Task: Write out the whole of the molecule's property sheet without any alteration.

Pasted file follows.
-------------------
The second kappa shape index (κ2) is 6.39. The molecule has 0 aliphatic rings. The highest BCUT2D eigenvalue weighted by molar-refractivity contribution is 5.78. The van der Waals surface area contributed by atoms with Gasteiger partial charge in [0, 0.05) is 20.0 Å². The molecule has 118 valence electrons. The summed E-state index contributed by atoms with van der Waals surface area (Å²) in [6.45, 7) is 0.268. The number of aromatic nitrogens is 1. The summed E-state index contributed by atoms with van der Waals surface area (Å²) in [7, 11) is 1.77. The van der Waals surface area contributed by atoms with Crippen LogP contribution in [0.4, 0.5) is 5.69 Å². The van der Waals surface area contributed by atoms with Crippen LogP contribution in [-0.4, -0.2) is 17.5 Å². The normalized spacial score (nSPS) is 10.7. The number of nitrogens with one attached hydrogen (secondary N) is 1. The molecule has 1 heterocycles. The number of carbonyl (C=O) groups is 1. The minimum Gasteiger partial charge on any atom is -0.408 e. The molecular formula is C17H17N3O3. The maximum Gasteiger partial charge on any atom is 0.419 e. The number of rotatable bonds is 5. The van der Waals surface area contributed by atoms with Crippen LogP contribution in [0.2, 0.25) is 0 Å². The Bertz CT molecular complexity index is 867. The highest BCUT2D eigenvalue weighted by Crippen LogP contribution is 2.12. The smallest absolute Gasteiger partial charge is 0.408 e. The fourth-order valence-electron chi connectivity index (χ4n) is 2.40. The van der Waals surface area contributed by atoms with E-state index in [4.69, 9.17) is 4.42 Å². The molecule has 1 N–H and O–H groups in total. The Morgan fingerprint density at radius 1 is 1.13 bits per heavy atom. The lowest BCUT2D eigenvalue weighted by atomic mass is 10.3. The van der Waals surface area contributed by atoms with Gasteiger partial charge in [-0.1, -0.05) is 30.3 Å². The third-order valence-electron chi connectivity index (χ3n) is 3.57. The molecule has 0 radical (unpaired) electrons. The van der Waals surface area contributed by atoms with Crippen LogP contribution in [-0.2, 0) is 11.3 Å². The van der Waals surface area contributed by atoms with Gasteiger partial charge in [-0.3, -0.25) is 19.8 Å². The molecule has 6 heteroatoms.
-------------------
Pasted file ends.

The second kappa shape index (κ2) is 6.39. The molecule has 0 aliphatic rings. The highest BCUT2D eigenvalue weighted by molar-refractivity contribution is 5.78. The van der Waals surface area contributed by atoms with Gasteiger partial charge in [0, 0.05) is 20.0 Å². The molecule has 118 valence electrons. The summed E-state index contributed by atoms with van der Waals surface area (Å²) in [6.45, 7) is 0.268. The number of aromatic nitrogens is 1. The summed E-state index contributed by atoms with van der Waals surface area (Å²) in [7, 11) is 1.77. The van der Waals surface area contributed by atoms with Crippen LogP contribution in [0.4, 0.5) is 5.69 Å². The van der Waals surface area contributed by atoms with Crippen LogP contribution in [-0.4, -0.2) is 17.5 Å². The normalized spacial score (nSPS) is 10.7. The number of nitrogens with one attached hydrogen (secondary N) is 1. The molecule has 1 heterocycles. The number of carbonyl (C=O) groups is 1. The minimum Gasteiger partial charge on any atom is -0.408 e. The molecular formula is C17H17N3O3. The maximum Gasteiger partial charge on any atom is 0.419 e. The number of rotatable bonds is 5. The van der Waals surface area contributed by atoms with Crippen LogP contribution in [0.2, 0.25) is 0 Å². The Bertz CT molecular complexity index is 867. The highest BCUT2D eigenvalue weighted by Crippen LogP contribution is 2.12. The smallest absolute Gasteiger partial charge is 0.408 e. The fourth-order valence-electron chi connectivity index (χ4n) is 2.40. The van der Waals surface area contributed by atoms with E-state index in [4.69, 9.17) is 4.42 Å². The molecule has 1 N–H and O–H groups in total. The Morgan fingerprint density at radius 1 is 1.13 bits per heavy atom. The lowest BCUT2D eigenvalue weighted by atomic mass is 10.3. The van der Waals surface area contributed by atoms with Gasteiger partial charge in [-0.1, -0.05) is 30.3 Å². The third-order valence-electron chi connectivity index (χ3n) is 3.57. The molecule has 0 radical (unpaired) electrons. The van der Waals surface area contributed by atoms with Crippen LogP contribution in [-0.2, 0) is 11.3 Å². The van der Waals surface area contributed by atoms with Gasteiger partial charge in [-0.3, -0.25) is 19.8 Å². The molecule has 6 heteroatoms.